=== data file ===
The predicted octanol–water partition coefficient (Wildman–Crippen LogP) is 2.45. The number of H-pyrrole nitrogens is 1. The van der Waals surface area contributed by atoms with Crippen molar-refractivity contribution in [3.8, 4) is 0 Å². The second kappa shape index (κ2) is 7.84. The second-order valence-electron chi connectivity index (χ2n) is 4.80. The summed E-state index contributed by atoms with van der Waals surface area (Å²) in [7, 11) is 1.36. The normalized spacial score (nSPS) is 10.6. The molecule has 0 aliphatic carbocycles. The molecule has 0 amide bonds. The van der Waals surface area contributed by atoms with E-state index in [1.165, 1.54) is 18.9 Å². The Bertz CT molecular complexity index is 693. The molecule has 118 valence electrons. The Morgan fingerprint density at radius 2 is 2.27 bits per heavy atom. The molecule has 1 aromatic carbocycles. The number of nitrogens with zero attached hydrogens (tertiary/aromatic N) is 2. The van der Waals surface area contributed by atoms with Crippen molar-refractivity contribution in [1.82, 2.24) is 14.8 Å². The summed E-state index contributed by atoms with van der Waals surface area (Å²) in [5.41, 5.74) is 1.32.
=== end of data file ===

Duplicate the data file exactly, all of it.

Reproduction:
The predicted octanol–water partition coefficient (Wildman–Crippen LogP) is 2.45. The number of H-pyrrole nitrogens is 1. The van der Waals surface area contributed by atoms with Crippen molar-refractivity contribution in [3.8, 4) is 0 Å². The second kappa shape index (κ2) is 7.84. The second-order valence-electron chi connectivity index (χ2n) is 4.80. The summed E-state index contributed by atoms with van der Waals surface area (Å²) in [7, 11) is 1.36. The normalized spacial score (nSPS) is 10.6. The molecule has 0 aliphatic carbocycles. The molecule has 0 amide bonds. The van der Waals surface area contributed by atoms with E-state index in [1.165, 1.54) is 18.9 Å². The Bertz CT molecular complexity index is 693. The molecule has 118 valence electrons. The Morgan fingerprint density at radius 2 is 2.27 bits per heavy atom. The molecule has 1 aromatic carbocycles. The number of nitrogens with zero attached hydrogens (tertiary/aromatic N) is 2. The van der Waals surface area contributed by atoms with Crippen molar-refractivity contribution in [1.82, 2.24) is 14.8 Å². The summed E-state index contributed by atoms with van der Waals surface area (Å²) in [5.41, 5.74) is 1.32.